From Ralph Pucci’s Whimsical Miami Space to Samuel Ross’s Unorthodox New Faucet for Kohler, Here Are AD’s Discoveries of the Month

Step inside the London industrial-design workshop of Samuel Ross, and one thing immediately becomes clear: He really likes orange. Here, within the Brutalist walls of 180 Studios, it’s everywhere—the shade of a traffic cone—from his metal shelving to his model for the electric motorbike company Cake. Now that hue reappears in his new limited-edition faucet for Kohler, a prototype of which can be found amid the flotsam and jetsam of his workspace, in advance of its Design Miami debut.

“People are used to seeing this color,” Ross explains. “It’s democratic in the way that it cuts through any type of environment. It carries an alertness, a vigilance.” It’s true: One’s eyes cannot help but park themselves on all things orange, be it the powder-coated steel base of his perforated-marble chair or the tape used to secure his sketches to the wall.

Ross is best known for his cult streetwear line, A-Cold-Wall*, which gives intellectual twists to workwear staples. But he’s also designed products for global brands like Apple and Hublot, mounted a solo show of fine art at White Cube gallery, and devised collectible furniture for Friedman Benda—juxtaposing industrial forms of concrete, steel, and granite with unconventional finishes like a turmeric rub or milk-and-honey patina. Meanwhile, he’s advocated for creatives of color through his Black British Artist Grants initiative. It’s all related, he says, like “different ligaments or nodes across the body.” That connective tissue, you might say, is the language of utility: relatable shapes and materials that comment on race and class disparity.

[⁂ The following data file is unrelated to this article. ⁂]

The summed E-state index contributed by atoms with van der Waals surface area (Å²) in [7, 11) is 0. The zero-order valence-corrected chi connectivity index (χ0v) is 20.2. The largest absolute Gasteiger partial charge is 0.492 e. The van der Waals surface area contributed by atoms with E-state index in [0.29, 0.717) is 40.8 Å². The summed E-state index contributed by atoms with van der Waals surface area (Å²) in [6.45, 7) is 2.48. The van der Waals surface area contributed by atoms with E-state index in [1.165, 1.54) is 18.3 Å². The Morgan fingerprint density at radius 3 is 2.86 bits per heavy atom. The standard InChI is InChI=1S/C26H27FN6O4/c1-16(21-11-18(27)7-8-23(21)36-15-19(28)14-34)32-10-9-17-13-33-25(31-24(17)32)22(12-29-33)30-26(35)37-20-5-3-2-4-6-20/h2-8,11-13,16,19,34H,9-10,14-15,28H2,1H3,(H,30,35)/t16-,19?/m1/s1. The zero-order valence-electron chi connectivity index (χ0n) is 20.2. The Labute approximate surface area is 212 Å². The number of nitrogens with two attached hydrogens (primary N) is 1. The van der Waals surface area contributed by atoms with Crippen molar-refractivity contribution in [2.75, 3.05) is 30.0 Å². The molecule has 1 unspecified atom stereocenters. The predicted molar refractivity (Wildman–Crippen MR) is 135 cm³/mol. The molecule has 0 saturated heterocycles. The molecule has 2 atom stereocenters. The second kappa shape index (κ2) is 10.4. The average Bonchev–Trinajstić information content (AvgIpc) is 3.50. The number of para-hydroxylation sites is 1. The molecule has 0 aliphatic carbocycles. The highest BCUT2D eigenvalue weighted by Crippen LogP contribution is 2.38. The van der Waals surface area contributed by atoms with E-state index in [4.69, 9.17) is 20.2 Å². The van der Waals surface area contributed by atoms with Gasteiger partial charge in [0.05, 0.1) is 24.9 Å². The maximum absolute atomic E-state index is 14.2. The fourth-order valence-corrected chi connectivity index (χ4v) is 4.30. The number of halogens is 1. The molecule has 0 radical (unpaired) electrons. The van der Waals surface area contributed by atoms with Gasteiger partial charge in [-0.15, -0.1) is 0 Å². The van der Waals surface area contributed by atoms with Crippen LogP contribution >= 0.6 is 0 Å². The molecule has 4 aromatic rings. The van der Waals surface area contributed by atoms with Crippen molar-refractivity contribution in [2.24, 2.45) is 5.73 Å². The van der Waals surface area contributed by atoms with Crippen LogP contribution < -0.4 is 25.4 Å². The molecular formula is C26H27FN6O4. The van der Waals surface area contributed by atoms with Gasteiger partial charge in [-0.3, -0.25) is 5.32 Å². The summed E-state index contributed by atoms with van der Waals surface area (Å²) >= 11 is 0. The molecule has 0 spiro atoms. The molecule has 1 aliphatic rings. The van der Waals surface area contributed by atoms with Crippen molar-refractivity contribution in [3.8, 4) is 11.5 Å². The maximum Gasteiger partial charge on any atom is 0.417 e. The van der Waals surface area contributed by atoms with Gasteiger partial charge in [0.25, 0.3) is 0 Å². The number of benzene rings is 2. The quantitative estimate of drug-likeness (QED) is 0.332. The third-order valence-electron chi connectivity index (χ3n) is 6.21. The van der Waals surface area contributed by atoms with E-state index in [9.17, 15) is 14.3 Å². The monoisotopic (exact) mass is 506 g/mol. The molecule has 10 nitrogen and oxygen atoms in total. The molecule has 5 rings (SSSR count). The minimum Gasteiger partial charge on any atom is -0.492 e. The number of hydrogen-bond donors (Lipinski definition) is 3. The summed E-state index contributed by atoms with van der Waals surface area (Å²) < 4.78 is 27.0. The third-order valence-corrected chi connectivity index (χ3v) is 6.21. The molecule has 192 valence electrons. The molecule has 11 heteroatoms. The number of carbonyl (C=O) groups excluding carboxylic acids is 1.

Growing up in Northamptonshire, a historic center of English boot production, Ross recalls that “the idea of making was in the soil.” Raised by two painters and educators, he ultimately pursued design as a more stable financial path, and because “I wanted to fix things and understand how they work.” His life changed about a decade ago when the late Virgil Abloh saw his Instagram page, tapping Ross as a collaborator and mentoring the rising star as he found his own creative voice. Together, they consulted for Shayne Oliver’s Hood by Air, launched Abloh’s Off-White brand, and mounted pop-ups, installations, and more.

In 2019, Ross won the Hublot Design Prize, which is awarded each year to an emerging talent. It was his public-facing work that caught their eye, in particular, a project with Nike where he created a structure that stocked blankets made out of recycled materials for those in need. Soon after, he formally launched SR_A, the industrial-design limb of his practice.

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